The vet then gave me four different medications: a spray, fistfuls of medicated wipes, goop for her rear end, and goop for the sore. She recommended I continue the antibiotics I have until she can get the results of the lab test back, at which time she probably will recommend some other $50 antibiotic. So at this time, the dog is supposed to get FOURTEEN DOSES OF MEDS A DAY. She did, at least, say it is unnecessary to try to force the dog to stay on pads, so I can leave off that aspect of the wacky behavior. IMHO, medicating a dog 14 times a day is quite wacky enough.
At any rate, she charged $278 for all this.
Compared with the other vet’s bill, it seemed like a bargain. Consider:
Vet 1: $430
Services and products:
cortisone shot for agitation
2 bottles of antibiotics
1 tube of ear ointment
not so much as a clue about the leg sore
absurd recommendation for management of leg sore
Vet 2: $278
Services and products:
shaved hair from affected area, allowing access for medicating
lab culture and test
ointment for leg sore
pain-killer for vaginal infection
spray-on antifungal for vaginal infection
antifungal, antiseptic wipes for vaginal infection
consulted at length and made more or less rational recommendations
I said I suspected the dog really does not need Soloxine, because at the time the other vet put her on it, she had no visible symptoms of thyroid dysfunction and because I had learned that hypothyroidism is the most overdiagnosed ailment in veterinary medicine. She said the only way to tell is more bloodwork: $125. To test for thyroid function in the presence of Soloxine, you have to test about 5 hours after the drug has been administered. Since I dose Anna at 6:00 a.m. and it was by then after 3:00 p.m., that scheme was obviated. I’ll have to bring her back another time to find out if she really needs thyroid pills. But first we probably should find out if she has a tumor in her nose, a situation that would do some more obviating.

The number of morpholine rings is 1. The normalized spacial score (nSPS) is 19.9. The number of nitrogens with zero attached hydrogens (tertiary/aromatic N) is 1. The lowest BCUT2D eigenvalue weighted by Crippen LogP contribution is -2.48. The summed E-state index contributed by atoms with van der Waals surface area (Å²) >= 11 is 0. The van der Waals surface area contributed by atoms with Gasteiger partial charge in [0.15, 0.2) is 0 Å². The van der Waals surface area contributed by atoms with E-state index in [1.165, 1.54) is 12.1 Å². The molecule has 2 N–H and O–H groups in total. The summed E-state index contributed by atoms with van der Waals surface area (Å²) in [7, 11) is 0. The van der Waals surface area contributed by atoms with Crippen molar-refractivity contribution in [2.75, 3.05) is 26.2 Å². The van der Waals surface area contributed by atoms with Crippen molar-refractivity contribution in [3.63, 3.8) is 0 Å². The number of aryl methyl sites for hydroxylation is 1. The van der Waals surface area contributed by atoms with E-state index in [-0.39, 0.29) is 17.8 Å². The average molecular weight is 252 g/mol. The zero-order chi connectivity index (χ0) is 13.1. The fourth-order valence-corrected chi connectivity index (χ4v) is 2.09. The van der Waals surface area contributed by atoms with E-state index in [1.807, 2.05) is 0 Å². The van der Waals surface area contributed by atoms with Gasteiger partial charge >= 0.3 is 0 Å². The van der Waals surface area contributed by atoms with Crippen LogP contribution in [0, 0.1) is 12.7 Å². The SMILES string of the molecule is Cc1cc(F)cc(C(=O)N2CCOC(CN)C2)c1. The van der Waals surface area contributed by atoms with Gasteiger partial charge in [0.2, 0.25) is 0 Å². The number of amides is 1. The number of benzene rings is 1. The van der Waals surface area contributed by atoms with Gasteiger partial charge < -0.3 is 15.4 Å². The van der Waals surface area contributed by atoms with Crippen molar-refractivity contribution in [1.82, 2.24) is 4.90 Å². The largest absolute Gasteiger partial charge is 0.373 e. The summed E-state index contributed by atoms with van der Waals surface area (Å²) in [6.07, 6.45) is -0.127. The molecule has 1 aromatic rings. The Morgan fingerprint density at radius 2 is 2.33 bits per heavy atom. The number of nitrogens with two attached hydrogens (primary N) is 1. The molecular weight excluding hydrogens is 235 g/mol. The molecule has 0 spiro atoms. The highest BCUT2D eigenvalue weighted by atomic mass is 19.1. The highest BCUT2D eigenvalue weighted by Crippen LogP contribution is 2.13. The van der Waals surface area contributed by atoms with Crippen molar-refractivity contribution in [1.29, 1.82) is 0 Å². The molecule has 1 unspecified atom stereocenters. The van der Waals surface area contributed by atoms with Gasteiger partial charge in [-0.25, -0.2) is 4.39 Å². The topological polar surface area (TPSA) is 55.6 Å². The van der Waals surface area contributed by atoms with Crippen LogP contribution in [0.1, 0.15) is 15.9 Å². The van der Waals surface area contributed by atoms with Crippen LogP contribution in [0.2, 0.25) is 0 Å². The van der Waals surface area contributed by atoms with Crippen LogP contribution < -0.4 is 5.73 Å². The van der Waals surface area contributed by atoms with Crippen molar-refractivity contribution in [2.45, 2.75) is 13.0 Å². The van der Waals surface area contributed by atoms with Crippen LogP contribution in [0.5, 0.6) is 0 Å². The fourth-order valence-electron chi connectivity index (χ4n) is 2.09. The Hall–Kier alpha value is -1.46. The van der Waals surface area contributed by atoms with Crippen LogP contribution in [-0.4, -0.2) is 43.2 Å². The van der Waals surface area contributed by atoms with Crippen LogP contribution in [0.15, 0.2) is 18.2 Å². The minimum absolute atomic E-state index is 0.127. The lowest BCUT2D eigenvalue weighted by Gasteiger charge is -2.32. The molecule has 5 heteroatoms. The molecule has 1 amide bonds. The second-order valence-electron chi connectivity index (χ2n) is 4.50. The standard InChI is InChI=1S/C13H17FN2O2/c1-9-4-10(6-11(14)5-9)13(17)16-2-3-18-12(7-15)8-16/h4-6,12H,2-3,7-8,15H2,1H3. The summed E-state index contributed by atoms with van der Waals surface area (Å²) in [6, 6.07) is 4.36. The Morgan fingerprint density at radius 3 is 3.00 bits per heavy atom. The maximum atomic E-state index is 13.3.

When I got the dog home, I could not get her out of the car. She couldn’t stand up. She’d jammed herself up against the driver’s seat so that she couldn’t get enough purchase to pull her weakened hindquarters off the floor, and she threatened to bite me when I tried to help her get upright. It looked for a while like I was going to have to drive her back to the vet and have them put her down, right then and there. Finally I pulled the car into the garage and just left her there with the door open and the lights merrily running the battery down. After a half-hour or forty minutes, she managed to get herself up and out of the vehicle.